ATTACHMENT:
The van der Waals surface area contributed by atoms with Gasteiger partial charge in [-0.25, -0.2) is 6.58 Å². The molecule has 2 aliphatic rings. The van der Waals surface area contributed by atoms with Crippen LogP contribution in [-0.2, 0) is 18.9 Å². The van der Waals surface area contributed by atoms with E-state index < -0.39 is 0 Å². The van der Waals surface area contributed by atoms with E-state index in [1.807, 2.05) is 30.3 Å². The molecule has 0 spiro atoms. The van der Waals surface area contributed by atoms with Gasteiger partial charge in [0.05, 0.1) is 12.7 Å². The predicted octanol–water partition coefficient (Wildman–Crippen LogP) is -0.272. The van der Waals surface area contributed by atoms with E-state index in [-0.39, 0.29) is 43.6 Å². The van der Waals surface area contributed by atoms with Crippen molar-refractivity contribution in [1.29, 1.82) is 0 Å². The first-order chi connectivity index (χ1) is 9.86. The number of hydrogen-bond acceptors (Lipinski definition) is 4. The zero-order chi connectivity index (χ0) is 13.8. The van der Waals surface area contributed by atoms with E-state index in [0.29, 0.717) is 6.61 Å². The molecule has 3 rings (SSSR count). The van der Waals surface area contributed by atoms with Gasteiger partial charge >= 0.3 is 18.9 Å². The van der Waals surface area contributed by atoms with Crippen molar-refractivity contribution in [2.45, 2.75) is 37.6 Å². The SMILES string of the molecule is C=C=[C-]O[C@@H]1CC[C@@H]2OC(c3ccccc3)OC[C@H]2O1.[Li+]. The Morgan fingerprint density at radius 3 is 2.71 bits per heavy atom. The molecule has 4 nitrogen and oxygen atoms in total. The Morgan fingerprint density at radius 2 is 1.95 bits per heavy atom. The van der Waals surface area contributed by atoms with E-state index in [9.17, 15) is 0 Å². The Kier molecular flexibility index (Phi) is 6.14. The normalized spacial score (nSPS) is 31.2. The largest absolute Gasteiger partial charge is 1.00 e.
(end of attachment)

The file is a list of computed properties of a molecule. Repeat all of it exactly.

The van der Waals surface area contributed by atoms with Gasteiger partial charge in [-0.25, -0.2) is 6.58 Å². The molecule has 2 aliphatic rings. The van der Waals surface area contributed by atoms with Crippen LogP contribution in [-0.2, 0) is 18.9 Å². The van der Waals surface area contributed by atoms with E-state index < -0.39 is 0 Å². The van der Waals surface area contributed by atoms with E-state index in [1.807, 2.05) is 30.3 Å². The molecule has 0 spiro atoms. The van der Waals surface area contributed by atoms with Gasteiger partial charge in [0.05, 0.1) is 12.7 Å². The predicted octanol–water partition coefficient (Wildman–Crippen LogP) is -0.272. The van der Waals surface area contributed by atoms with E-state index in [-0.39, 0.29) is 43.6 Å². The van der Waals surface area contributed by atoms with Crippen molar-refractivity contribution in [1.29, 1.82) is 0 Å². The first-order chi connectivity index (χ1) is 9.86. The number of hydrogen-bond acceptors (Lipinski definition) is 4. The zero-order chi connectivity index (χ0) is 13.8. The van der Waals surface area contributed by atoms with E-state index in [0.29, 0.717) is 6.61 Å². The molecule has 3 rings (SSSR count). The van der Waals surface area contributed by atoms with Gasteiger partial charge >= 0.3 is 18.9 Å². The van der Waals surface area contributed by atoms with Crippen molar-refractivity contribution in [2.45, 2.75) is 37.6 Å². The SMILES string of the molecule is C=C=[C-]O[C@@H]1CC[C@@H]2OC(c3ccccc3)OC[C@H]2O1.[Li+]. The Morgan fingerprint density at radius 3 is 2.71 bits per heavy atom. The molecule has 4 nitrogen and oxygen atoms in total. The Morgan fingerprint density at radius 2 is 1.95 bits per heavy atom. The van der Waals surface area contributed by atoms with E-state index in [9.17, 15) is 0 Å². The Kier molecular flexibility index (Phi) is 6.14. The normalized spacial score (nSPS) is 31.2. The largest absolute Gasteiger partial charge is 1.00 e.